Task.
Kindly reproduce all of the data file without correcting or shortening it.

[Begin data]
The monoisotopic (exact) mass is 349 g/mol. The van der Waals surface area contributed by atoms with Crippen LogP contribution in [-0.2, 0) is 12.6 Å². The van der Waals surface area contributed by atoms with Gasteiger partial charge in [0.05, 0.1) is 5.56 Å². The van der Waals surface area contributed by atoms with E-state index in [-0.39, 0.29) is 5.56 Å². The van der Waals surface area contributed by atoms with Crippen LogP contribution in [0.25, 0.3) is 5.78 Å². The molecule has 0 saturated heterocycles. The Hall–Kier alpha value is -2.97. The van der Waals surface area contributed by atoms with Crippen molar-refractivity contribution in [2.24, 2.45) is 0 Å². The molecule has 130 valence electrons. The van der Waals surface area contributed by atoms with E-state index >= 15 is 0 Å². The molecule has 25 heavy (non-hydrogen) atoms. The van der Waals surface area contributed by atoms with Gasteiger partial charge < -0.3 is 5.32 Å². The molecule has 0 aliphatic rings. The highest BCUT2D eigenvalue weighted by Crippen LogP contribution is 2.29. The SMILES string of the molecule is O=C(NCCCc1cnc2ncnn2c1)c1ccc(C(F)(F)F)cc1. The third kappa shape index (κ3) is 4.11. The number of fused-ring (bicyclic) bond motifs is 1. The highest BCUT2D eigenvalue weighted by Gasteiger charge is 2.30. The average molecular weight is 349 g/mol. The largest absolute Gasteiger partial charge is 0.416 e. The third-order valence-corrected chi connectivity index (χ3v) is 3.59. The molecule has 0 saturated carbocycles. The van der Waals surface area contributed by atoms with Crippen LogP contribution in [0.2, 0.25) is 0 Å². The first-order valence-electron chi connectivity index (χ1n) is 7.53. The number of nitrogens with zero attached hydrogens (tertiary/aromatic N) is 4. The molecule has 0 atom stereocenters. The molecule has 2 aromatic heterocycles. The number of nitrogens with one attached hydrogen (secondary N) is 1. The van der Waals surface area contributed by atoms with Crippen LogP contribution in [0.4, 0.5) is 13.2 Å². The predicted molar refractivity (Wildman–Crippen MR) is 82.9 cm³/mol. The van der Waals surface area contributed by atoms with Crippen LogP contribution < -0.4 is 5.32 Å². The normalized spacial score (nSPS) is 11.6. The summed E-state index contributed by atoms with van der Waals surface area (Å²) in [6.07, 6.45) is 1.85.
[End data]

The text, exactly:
The monoisotopic (exact) mass is 349 g/mol. The van der Waals surface area contributed by atoms with Crippen LogP contribution in [-0.2, 0) is 12.6 Å². The van der Waals surface area contributed by atoms with Gasteiger partial charge in [0.05, 0.1) is 5.56 Å². The van der Waals surface area contributed by atoms with E-state index in [-0.39, 0.29) is 5.56 Å². The van der Waals surface area contributed by atoms with Crippen LogP contribution in [0.25, 0.3) is 5.78 Å². The molecule has 0 saturated heterocycles. The Hall–Kier alpha value is -2.97. The van der Waals surface area contributed by atoms with Crippen molar-refractivity contribution in [2.24, 2.45) is 0 Å². The molecule has 130 valence electrons. The van der Waals surface area contributed by atoms with E-state index >= 15 is 0 Å². The molecule has 25 heavy (non-hydrogen) atoms. The van der Waals surface area contributed by atoms with Gasteiger partial charge < -0.3 is 5.32 Å². The molecule has 0 aliphatic rings. The highest BCUT2D eigenvalue weighted by Crippen LogP contribution is 2.29. The SMILES string of the molecule is O=C(NCCCc1cnc2ncnn2c1)c1ccc(C(F)(F)F)cc1. The third kappa shape index (κ3) is 4.11. The number of fused-ring (bicyclic) bond motifs is 1. The highest BCUT2D eigenvalue weighted by Gasteiger charge is 2.30. The average molecular weight is 349 g/mol. The largest absolute Gasteiger partial charge is 0.416 e. The third-order valence-corrected chi connectivity index (χ3v) is 3.59. The molecule has 0 saturated carbocycles. The van der Waals surface area contributed by atoms with Crippen LogP contribution in [0.2, 0.25) is 0 Å². The first-order valence-electron chi connectivity index (χ1n) is 7.53. The number of nitrogens with zero attached hydrogens (tertiary/aromatic N) is 4. The molecule has 0 atom stereocenters. The molecule has 2 aromatic heterocycles. The number of nitrogens with one attached hydrogen (secondary N) is 1. The van der Waals surface area contributed by atoms with Crippen LogP contribution in [0.4, 0.5) is 13.2 Å². The predicted molar refractivity (Wildman–Crippen MR) is 82.9 cm³/mol. The van der Waals surface area contributed by atoms with Crippen LogP contribution < -0.4 is 5.32 Å². The normalized spacial score (nSPS) is 11.6. The summed E-state index contributed by atoms with van der Waals surface area (Å²) in [6.07, 6.45) is 1.85.